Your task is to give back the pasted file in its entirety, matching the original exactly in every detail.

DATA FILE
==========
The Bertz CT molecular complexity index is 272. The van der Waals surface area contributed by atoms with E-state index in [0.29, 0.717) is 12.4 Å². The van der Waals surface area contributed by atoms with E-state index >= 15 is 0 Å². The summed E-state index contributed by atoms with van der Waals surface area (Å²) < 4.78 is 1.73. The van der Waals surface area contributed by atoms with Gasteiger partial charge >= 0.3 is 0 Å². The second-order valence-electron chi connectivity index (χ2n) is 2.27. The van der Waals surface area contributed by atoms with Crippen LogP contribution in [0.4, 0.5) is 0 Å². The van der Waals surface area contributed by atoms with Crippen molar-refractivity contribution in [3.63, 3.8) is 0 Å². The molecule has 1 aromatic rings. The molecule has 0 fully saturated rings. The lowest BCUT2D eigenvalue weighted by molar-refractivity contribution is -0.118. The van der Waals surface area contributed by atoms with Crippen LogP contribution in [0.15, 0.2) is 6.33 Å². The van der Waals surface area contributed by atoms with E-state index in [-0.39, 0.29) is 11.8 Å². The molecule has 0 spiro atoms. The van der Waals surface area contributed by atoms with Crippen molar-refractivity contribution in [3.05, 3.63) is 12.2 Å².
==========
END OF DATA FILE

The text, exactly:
The Bertz CT molecular complexity index is 272. The van der Waals surface area contributed by atoms with E-state index in [0.29, 0.717) is 12.4 Å². The van der Waals surface area contributed by atoms with E-state index >= 15 is 0 Å². The summed E-state index contributed by atoms with van der Waals surface area (Å²) < 4.78 is 1.73. The van der Waals surface area contributed by atoms with Gasteiger partial charge >= 0.3 is 0 Å². The second-order valence-electron chi connectivity index (χ2n) is 2.27. The van der Waals surface area contributed by atoms with Crippen LogP contribution in [0.4, 0.5) is 0 Å². The van der Waals surface area contributed by atoms with Crippen molar-refractivity contribution in [3.63, 3.8) is 0 Å². The molecule has 1 aromatic rings. The molecule has 0 fully saturated rings. The lowest BCUT2D eigenvalue weighted by molar-refractivity contribution is -0.118. The van der Waals surface area contributed by atoms with Crippen LogP contribution in [0.15, 0.2) is 6.33 Å². The van der Waals surface area contributed by atoms with E-state index in [-0.39, 0.29) is 11.8 Å². The molecule has 0 spiro atoms. The van der Waals surface area contributed by atoms with Crippen molar-refractivity contribution in [3.05, 3.63) is 12.2 Å².